How long should a camera warranty last?


May 4, 2022

Fujifilm Australia has improved its Three-year camera and lens warranty from one that joins top camera brands like Canon, Nikon and Sony to offer an extended warranty period.

From May 2022, all newly purchased Fujifilm cameras and lenses – X, GF, XF or XC models – will come with a three-year warranty when purchased from an authorized Australian retailer. This includes a free repair or replacement service and covers any accessories that come in the box with a new camera or lens.

“This is not only a huge thank you to our customers, but also a welcome message to the many photography enthusiasts out there looking for the absolute best equipment and experience,” said Shaun Mah, General Manager, Fujifilm Australia Electronic Imaging. “We know that photography and travel go hand in hand. With this new guarantee, we hope to inspire our customers to explore and unleash their creativity with more confidence and peace of mind.”

Under Australian Consumer Law, consumers have a legal right to purchase goods that meet a statutory condition and statutory warranty. The legal requirement means that the product must be of “merchant-market quality”, fit for purpose and as described.

This fundamental consumer right protects buyers when they buy a product with unmarked or undisclosed defects or are misled. If a customer purchases a faulty camera, they are entitled to a remedy such as a refund, replacement, or repair.

The warranty side is more of a gray area. Calculating the time a product remains under warranty boils down to what “is reasonably expected given the cost and quality of the item”.

“This means that after a manufacturer’s voluntary or extended warranty has expired, a consumer may be entitled to a remedy within the limits of their statutory rights,” reads a brochure from the ACCC.

“The law aims to give consumers and sellers a fair chance. It is not intended to protect consumers when they are negligent or make unreasonable demands.”

Fortunately, photographic equipment manufacturers offer fairly transparent warranty terms that allow buyers and sellers to know their rights and obligations. And if necessary, these terms can be challenged.

While it is commendable that Fujifilm Australia has extended the warranty period, a consumer can rightly claim that certain products’ warranties should last longer than a year. Especially Fujifilm’s high-end pro gear, like the medium format GFX 100S, which has an MSRP of $9499.

This point is reinforced when all of Fujifilm’s main competitors offer warranties that stretch at least twice a year.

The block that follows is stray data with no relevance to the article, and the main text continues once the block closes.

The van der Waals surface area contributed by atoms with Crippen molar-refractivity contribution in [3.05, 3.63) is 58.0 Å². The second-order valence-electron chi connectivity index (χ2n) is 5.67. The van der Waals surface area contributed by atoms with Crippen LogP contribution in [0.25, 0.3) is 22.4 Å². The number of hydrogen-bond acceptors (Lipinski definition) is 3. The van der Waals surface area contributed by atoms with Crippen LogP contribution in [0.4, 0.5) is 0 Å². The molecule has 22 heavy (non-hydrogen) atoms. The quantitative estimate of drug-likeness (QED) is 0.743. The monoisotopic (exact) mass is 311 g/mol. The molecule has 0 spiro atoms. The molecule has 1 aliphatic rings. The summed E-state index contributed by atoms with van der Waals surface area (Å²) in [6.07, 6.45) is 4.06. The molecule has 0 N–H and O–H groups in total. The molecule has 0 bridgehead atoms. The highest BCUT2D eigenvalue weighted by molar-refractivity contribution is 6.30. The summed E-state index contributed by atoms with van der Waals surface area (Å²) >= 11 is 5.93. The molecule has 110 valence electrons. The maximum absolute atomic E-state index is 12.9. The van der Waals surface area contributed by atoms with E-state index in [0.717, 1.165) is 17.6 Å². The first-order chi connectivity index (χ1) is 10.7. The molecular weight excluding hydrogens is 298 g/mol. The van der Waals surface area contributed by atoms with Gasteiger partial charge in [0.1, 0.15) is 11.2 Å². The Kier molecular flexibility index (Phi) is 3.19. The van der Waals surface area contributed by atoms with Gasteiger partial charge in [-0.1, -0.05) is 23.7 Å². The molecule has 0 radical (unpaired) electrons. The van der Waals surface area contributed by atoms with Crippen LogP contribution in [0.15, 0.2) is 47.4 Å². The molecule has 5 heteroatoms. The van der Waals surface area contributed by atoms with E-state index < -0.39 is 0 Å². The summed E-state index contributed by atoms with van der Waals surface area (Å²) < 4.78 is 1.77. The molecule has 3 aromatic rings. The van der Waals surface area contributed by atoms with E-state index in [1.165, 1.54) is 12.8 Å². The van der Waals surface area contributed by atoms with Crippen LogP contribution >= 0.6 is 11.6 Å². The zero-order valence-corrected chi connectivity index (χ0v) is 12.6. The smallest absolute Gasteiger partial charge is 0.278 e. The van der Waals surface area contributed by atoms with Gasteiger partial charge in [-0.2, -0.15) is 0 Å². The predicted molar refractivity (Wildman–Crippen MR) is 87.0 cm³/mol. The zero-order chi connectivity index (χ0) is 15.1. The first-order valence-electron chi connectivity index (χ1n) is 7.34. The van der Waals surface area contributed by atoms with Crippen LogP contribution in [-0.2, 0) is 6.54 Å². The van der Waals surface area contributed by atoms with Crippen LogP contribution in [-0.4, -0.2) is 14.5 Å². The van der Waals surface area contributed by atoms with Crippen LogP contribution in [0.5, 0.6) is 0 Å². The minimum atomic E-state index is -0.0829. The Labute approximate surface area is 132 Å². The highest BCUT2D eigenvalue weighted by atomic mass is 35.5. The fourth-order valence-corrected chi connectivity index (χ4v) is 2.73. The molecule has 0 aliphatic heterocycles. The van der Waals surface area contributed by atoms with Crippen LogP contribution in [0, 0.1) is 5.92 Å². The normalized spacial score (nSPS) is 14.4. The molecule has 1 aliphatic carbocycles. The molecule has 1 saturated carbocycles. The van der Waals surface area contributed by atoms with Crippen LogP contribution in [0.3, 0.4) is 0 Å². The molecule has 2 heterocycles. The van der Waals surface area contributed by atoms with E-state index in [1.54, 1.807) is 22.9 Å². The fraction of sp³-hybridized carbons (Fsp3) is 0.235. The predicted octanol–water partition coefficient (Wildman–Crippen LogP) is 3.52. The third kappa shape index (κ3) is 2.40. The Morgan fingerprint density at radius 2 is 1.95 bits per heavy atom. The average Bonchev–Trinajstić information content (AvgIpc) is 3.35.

It’s also worth noting that many camera brands’ warranties don’t cover gray market or overseas purchases, which is another good reason to support local authorized retailers.


Canon Australia offers consumers the best warranty which lasts five years for interchangeable lens cameras and lenses. The market leader introduced the extended warranty back in November 2019, with then-Director of Consumer Imaging Jason McLean stating, “It’s time for brands in the industry to modernize their manufacturer warranties to meet consumer expectations for quality, trust and good value to reflect.’

Associated with his announcement was an independently commissioned Consumer Warranty Expectations Survey. Here’s a graph running through the results.

Source: canon.

Canon describes the five-year warranty as a “new standard” not only in the photo industry, but for all consumer electronics brands.

Some Canon products only have a two year warranty including fixed lens cameras, imagePROGRAF large format printers, PIXMA PRO printers and Cinema EOS products.

The warranty does not apply if damage is caused by “external factors” such as B. normal wear and tear, negligent or improper use, contact with liquids, repairs or modifications by third parties, etc.


Nikon now offers a two-year warranty when purchased directly from an authorized retailer or from Nikon. This includes all imaging products, from full frame cameras to Coolpix compact cameras.

Like Canon and most warranties on this issue, consumers aren’t covered if they caused the damage or it’s normal wear and tear.

Nikon also gives consumers this warning:

“Be wary of retailers who claim they can sell digital devices or give you an international guarantee if you shop abroad. THIS IS NOT A VALID NIKON WARRANTY.”

The same also applies to gray market sellers on eBay and Amazon who are not certified to offer an official Nikon guarantee.


Like Nikon, Sony’s α Alpha cameras and lenses come with a two-year warranty. SD cards and XQD cards are five years.


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